The hammering began shortly after dawn and continued until it roused me from a deep sleep. I was grateful the steady pounding was not the result of a hangover, but from some sort of fracas in the workshed in the back yard. I lifted my face into the golden morning sun that streamed in through the opened window and peeled my eyelids apart. If there was ever a good day for a hangover, this would have been it. I had spent the greater part of the previous evening at a bush party down by Dunbar Lake, the first such celebration of the summer of 1959. Eustace was already snoring in his own bed by the time I staggered into our bedroom sometime around three in the morning. I tried to be quiet as I undressed for bed, but I was so tipsy I fell over with my jeans still tangled around my knees and fell asleep where I landed. I don’t know how I ended up tucked between the sheets the next morning.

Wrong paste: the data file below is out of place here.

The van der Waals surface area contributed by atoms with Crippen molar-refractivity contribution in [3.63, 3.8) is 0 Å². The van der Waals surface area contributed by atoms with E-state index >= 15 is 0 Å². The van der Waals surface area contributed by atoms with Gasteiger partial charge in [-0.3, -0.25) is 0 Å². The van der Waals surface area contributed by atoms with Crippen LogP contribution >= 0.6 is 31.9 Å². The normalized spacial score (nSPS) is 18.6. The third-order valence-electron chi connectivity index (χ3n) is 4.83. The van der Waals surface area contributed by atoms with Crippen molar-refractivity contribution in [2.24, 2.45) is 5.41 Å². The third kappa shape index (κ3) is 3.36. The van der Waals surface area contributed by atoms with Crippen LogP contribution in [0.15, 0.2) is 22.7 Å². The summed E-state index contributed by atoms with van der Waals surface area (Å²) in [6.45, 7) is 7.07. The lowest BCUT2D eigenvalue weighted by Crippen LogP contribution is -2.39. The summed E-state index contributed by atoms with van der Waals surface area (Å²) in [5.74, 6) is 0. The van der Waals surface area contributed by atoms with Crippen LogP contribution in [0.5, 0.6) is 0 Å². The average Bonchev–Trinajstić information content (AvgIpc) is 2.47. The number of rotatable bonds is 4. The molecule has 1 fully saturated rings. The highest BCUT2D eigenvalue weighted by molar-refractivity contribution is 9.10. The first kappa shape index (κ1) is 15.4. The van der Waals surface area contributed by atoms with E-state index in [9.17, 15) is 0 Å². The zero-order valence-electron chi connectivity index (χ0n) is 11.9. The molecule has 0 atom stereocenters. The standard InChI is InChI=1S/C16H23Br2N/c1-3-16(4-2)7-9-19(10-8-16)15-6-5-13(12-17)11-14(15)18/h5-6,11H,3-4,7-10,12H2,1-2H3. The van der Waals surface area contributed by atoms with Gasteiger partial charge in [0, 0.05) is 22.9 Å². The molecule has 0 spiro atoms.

I sat up and a lock of tangled hair fell into my eyes. Brushing it aside, I noticed Eustace’s bed empty; the thin coverlet with cartoonish Superman emblazoned across the hem lay in a heap next to the pillow that still bore an indentation where his head had been. Molly, his threadbare teddy bear with mismatching button eyes, had fallen onto the floor and lay on her side under the chair where Aunt Paula laid out his jeans and clean socks for the next day. His clothes were gone and the bedroom door was opened. I swung my legs over the edge of the bed and rested my elbows on my knees, burying my face in my hands. The pounding continued and I tried my best to ignore it.